Flourishing Helumoa for a Flourishing Hawaiʻi

Flourishing Helumoa for a Flourishing Hawaiʻi

“Niu Kupu ʻohiʻohi o Helumoa”, “The flourishing coconuts of Helumoa” was the theme for the rededication celebration of the new and improved Helumoa area in the heart of Waikīkī at the Royal Hawaiian Center.

“About six years ago, we renovated the entire Royal Hawaiian Center with a vision of bringing back our people, our kanaka maoli, kamaʻāina and malihini as well,” says Dee Jay Mailer, CEO of Kamehameha Schools. “So six years forward, we wanted to add and expand this place because so many people want to be here and there wasn’t enough room! So we’ve expanded it all the way from Kalākaua over to the Royal Hawaiian Hotel. “

The new renovations include placards that welcome everyone to the timeline of this historic area, a bridge that crosses over the reconstructed ʻĀpuakehau stream lined with Ke Aliʻi Pauahi’s favorite plants, a beautiful elevated stage and the new customer service office- now called Helumoa Hale.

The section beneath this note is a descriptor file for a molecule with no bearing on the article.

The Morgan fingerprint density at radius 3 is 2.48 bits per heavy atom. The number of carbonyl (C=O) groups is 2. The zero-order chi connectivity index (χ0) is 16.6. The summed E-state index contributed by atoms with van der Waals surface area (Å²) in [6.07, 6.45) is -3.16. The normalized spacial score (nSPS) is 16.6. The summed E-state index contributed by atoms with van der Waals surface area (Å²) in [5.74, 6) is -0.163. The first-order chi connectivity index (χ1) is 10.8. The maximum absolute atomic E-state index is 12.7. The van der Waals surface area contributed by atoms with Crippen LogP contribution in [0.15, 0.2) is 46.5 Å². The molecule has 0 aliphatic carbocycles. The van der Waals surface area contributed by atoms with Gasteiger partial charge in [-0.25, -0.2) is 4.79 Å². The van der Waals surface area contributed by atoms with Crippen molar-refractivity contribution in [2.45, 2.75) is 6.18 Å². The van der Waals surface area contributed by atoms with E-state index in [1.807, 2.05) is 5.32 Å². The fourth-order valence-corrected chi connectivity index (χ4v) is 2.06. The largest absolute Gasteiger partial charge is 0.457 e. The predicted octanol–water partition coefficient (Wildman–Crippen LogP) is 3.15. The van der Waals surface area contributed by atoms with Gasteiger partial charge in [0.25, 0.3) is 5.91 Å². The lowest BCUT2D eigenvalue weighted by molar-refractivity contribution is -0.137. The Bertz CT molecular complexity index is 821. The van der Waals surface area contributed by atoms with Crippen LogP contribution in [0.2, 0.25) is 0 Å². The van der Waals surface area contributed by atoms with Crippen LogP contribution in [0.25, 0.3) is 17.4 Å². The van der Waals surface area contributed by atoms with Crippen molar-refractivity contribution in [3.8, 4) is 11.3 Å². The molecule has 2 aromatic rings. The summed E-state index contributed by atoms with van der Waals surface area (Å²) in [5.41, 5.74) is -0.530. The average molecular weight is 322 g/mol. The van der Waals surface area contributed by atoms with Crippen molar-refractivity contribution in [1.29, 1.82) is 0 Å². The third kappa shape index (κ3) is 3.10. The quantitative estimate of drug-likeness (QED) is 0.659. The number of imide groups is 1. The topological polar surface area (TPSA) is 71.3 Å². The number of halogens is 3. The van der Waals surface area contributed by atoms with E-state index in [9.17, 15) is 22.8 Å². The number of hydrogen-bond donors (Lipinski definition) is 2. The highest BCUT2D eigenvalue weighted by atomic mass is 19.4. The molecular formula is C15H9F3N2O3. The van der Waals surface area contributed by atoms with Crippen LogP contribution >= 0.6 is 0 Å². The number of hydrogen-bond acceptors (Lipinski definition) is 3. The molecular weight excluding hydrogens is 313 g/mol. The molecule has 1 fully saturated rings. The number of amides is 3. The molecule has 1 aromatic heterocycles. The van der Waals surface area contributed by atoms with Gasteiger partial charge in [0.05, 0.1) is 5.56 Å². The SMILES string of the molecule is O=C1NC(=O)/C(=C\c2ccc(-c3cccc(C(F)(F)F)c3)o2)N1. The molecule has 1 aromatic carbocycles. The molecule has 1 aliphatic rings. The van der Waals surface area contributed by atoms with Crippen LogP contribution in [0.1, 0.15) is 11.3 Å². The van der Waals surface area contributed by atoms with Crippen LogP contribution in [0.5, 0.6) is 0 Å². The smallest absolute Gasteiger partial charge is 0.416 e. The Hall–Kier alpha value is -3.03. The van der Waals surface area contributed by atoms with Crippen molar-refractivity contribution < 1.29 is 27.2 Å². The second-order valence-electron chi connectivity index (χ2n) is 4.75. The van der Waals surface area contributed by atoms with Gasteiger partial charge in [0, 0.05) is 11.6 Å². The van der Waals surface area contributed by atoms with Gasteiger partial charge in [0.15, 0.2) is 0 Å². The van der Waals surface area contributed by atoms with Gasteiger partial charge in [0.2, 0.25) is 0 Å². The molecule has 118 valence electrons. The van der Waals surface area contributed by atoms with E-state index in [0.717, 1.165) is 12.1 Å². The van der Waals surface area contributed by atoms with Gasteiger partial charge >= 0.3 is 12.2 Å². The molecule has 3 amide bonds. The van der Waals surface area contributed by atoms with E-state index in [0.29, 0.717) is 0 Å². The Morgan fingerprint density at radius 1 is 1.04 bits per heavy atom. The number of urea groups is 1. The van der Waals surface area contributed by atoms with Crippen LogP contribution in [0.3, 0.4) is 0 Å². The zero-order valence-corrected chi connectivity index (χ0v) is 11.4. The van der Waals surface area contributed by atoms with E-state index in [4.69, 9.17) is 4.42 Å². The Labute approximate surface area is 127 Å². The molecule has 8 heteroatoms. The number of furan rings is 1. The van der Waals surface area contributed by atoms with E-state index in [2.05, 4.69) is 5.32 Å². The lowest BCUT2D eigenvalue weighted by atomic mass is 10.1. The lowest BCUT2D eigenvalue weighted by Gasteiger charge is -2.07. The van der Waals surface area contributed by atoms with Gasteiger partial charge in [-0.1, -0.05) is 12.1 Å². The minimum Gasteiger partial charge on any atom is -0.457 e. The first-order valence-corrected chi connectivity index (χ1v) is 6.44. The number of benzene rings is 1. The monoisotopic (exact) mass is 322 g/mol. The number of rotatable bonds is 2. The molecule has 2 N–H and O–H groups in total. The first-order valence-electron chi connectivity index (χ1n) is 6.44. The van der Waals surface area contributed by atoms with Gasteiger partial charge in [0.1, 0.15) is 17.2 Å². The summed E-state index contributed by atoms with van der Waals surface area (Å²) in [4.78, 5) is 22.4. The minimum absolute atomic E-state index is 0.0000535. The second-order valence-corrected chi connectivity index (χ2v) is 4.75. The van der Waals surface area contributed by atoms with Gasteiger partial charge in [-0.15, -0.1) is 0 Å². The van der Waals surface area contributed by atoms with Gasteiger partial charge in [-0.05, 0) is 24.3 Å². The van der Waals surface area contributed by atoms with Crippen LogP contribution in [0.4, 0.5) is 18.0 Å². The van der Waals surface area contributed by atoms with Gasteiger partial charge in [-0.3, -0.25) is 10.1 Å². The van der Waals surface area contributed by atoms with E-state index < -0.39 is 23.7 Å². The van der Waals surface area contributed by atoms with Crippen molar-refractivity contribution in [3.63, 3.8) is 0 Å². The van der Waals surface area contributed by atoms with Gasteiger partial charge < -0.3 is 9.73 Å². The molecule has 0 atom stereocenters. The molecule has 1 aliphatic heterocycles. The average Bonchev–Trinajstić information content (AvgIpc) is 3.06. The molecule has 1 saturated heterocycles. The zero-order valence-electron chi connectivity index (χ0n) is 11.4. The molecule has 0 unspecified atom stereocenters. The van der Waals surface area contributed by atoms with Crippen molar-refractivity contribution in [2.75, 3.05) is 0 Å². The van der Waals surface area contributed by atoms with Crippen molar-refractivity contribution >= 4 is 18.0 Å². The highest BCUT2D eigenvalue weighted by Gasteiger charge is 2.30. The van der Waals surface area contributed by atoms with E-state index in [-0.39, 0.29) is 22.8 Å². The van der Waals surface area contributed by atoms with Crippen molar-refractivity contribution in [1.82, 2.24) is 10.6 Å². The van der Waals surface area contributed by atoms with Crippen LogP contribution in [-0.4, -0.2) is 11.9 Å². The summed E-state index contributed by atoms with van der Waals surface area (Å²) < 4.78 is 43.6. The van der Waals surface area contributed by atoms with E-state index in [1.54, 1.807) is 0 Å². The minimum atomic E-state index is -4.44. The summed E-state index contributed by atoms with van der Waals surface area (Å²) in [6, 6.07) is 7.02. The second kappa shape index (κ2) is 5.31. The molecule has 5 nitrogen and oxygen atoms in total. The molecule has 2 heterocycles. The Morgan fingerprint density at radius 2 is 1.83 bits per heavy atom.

According to Manu Boyd, who is the Cultural Director at the Cultural Director at Royal Hawaiian Center at Helumoa: “The ʻano noʻonoʻo ma ʻaneʻi, is that this is our house and this is a Hawaiian house.”

A Hawaiian house that stands on the land where our aliʻi once gathered, including the founder of Kamehameha Schools, Ke Aliʻi Pauahi herself.

“And that’s what’s so special about this place,” says Dee Jay, “is knowing that she was here. And her mana is here. And then she can look at all the things happening and see her haumāna on the stage and see her haumāna actually leading this place.”

Leadership. That is what Ke Aliʻi Pauahi envisioned for her people through education and Helumoa continues to give back to that vision.

“All of the revenue that comes from this place, is going back into our endowment, which provides education for all of our keiki, scholarships, community programs, restoration of our lands, conservation ag, that’s Pauahi’s gift,” says Dee Jay.

“The spirit here is of joy, of happiness, of celebration, of relaxation, of aloha,” says Manu. “Whether you’re from Kāneʻohe, or Kansas, or Korea, you come to Helumoa and you’re welcome to be a part of our day or of our evening. No laila, e kipa mai ʻoukou a pau i ka ulu niu kaulana ʻo Helumoa.”

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